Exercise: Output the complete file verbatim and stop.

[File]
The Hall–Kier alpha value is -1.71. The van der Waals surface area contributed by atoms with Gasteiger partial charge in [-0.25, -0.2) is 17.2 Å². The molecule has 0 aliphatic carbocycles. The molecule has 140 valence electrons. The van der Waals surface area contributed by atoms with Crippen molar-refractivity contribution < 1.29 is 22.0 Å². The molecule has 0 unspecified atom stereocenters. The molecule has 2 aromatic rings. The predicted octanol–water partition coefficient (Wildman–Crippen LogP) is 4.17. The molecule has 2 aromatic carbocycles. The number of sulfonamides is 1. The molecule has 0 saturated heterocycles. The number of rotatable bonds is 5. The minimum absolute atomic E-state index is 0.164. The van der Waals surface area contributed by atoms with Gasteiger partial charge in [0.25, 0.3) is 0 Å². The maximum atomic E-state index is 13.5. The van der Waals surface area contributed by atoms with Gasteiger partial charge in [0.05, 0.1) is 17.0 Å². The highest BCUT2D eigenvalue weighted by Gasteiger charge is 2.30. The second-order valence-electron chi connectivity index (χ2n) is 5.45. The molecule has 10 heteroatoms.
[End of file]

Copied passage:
The Hall–Kier alpha value is -1.71. The van der Waals surface area contributed by atoms with Gasteiger partial charge in [-0.25, -0.2) is 17.2 Å². The molecule has 0 aliphatic carbocycles. The molecule has 140 valence electrons. The van der Waals surface area contributed by atoms with Crippen molar-refractivity contribution < 1.29 is 22.0 Å². The molecule has 0 unspecified atom stereocenters. The molecule has 2 aromatic rings. The predicted octanol–water partition coefficient (Wildman–Crippen LogP) is 4.17. The molecule has 2 aromatic carbocycles. The number of sulfonamides is 1. The molecule has 0 saturated heterocycles. The number of rotatable bonds is 5. The minimum absolute atomic E-state index is 0.164. The van der Waals surface area contributed by atoms with Gasteiger partial charge in [0.25, 0.3) is 0 Å². The maximum atomic E-state index is 13.5. The van der Waals surface area contributed by atoms with Gasteiger partial charge in [0.05, 0.1) is 17.0 Å². The highest BCUT2D eigenvalue weighted by Gasteiger charge is 2.30. The second-order valence-electron chi connectivity index (χ2n) is 5.45. The molecule has 10 heteroatoms.